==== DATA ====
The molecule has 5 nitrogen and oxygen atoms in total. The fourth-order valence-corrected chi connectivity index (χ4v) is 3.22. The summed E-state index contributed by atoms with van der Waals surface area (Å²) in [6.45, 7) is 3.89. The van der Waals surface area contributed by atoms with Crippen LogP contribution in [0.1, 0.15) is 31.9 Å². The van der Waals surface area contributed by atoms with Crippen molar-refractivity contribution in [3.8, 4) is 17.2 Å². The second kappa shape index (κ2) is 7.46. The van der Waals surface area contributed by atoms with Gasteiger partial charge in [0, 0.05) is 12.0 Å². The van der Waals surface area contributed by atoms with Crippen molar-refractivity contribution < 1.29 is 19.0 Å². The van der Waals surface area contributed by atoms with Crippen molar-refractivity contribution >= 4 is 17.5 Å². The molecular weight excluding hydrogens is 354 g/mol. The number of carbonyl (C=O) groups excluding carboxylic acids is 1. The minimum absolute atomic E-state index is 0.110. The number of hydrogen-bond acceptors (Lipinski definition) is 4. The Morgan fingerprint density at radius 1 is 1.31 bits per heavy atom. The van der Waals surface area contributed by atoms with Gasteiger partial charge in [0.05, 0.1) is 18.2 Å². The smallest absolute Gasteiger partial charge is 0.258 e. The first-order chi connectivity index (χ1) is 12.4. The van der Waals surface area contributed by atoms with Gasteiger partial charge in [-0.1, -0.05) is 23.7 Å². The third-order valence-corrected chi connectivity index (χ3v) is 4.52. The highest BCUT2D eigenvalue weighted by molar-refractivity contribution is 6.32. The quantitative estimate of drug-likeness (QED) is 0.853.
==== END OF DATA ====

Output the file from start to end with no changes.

The molecule has 5 nitrogen and oxygen atoms in total. The fourth-order valence-corrected chi connectivity index (χ4v) is 3.22. The summed E-state index contributed by atoms with van der Waals surface area (Å²) in [6.45, 7) is 3.89. The van der Waals surface area contributed by atoms with Crippen LogP contribution in [0.1, 0.15) is 31.9 Å². The van der Waals surface area contributed by atoms with Crippen molar-refractivity contribution in [3.8, 4) is 17.2 Å². The second kappa shape index (κ2) is 7.46. The van der Waals surface area contributed by atoms with Gasteiger partial charge in [0, 0.05) is 12.0 Å². The van der Waals surface area contributed by atoms with Crippen molar-refractivity contribution < 1.29 is 19.0 Å². The van der Waals surface area contributed by atoms with Crippen molar-refractivity contribution >= 4 is 17.5 Å². The molecular weight excluding hydrogens is 354 g/mol. The number of carbonyl (C=O) groups excluding carboxylic acids is 1. The minimum absolute atomic E-state index is 0.110. The number of hydrogen-bond acceptors (Lipinski definition) is 4. The Morgan fingerprint density at radius 1 is 1.31 bits per heavy atom. The van der Waals surface area contributed by atoms with Gasteiger partial charge in [0.05, 0.1) is 18.2 Å². The smallest absolute Gasteiger partial charge is 0.258 e. The first-order chi connectivity index (χ1) is 12.4. The van der Waals surface area contributed by atoms with Gasteiger partial charge in [-0.1, -0.05) is 23.7 Å². The third-order valence-corrected chi connectivity index (χ3v) is 4.52. The highest BCUT2D eigenvalue weighted by molar-refractivity contribution is 6.32. The quantitative estimate of drug-likeness (QED) is 0.853.